Training manuals and handouts
- A course manual is to be provided to the delegates for each course.
- The style and format of the manual should be appropriate for the learning objectives.
- The content of the manual should faithfully reflect the content of the course.
- Delegates should be able to use the manual as a post-course reference document.
- The overall impression of the manual should be one of neatness and clarity.
- The manual should reflect current company policies and initiatives where relevant.
- Overhead projection slides should be clear and legible, and avoid information overload.
- They should be appropriate to the size of room.
- Diagrams should be used wherever possible
Ensure that each individual obtains the maximum possible learning from the course by:
- motivating and coaching people in a way that facilitates learning,
- identifying and supporting those participants experiencing difficulty in learning,
- recognizing and adapting the course to the needs of the group,
- displaying a sympathetic and caring attitude.
Provide opportunities for participants to:
- learn from each other,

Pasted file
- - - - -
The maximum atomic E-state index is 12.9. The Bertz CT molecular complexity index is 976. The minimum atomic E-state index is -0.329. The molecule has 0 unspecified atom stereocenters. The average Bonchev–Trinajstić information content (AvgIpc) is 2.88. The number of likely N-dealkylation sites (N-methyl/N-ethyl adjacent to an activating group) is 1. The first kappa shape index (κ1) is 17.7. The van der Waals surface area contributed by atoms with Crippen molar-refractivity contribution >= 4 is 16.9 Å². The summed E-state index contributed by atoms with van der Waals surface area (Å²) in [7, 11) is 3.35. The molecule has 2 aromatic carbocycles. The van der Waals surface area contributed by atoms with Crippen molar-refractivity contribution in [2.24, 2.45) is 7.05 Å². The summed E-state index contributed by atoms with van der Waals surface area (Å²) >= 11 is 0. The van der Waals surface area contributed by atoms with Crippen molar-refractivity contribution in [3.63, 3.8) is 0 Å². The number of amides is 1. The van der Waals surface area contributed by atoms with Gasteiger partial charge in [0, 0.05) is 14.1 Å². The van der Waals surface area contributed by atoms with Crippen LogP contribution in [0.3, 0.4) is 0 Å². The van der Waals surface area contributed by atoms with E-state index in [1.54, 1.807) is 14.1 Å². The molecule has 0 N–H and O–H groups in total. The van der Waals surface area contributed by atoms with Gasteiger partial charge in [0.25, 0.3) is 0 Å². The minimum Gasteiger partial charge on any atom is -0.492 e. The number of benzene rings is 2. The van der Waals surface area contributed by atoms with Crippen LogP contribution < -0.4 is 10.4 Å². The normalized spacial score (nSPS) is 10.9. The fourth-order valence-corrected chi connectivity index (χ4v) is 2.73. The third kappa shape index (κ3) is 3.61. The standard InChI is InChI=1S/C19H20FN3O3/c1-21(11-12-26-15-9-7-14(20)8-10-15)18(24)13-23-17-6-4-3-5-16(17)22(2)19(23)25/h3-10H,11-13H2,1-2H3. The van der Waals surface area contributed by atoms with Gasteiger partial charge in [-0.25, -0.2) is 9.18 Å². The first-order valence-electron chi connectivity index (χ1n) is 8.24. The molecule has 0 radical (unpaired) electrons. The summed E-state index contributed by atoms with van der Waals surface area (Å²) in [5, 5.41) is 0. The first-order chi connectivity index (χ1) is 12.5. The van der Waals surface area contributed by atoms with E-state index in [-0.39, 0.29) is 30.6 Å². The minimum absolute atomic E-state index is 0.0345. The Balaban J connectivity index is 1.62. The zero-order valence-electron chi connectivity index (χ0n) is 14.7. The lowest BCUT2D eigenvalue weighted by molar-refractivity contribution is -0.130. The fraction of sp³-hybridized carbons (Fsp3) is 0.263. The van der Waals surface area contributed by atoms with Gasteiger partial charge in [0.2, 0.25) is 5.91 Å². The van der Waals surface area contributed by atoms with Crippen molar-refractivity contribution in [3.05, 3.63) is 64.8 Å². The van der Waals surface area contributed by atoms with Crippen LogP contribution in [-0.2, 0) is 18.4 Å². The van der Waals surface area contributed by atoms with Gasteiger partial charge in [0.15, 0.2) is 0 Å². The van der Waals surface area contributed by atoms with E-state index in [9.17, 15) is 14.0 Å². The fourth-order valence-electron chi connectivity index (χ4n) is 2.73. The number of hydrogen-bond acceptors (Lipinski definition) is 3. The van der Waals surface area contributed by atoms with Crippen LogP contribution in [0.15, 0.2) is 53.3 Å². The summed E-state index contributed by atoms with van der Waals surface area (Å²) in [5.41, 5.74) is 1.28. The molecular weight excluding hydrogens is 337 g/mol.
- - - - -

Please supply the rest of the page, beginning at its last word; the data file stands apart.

- demonstrate their learning,
- relate their learning to the work place.
Suppliers will be expected to work with their clients to evaluate the contribution of the training to individual, organisational and business performance.
- A written end-of-course review form should be completed by each participant.
- The design of the form and the questions asked should be specific to the learning objectives.
Post-course transfer of learning
- A continuous sampling process, including phone surveys, questionnaires and interviews, should be introduced to assess the transfer of learning to the work place.
- The size of the sample should reflect the amount of investment involved. For courses in excess of four days or where there has been a significant financial investment, a sample size of 25 per cent would be appropriate. For the remaining programmes, a sample size of 10 per cent would be more realistic.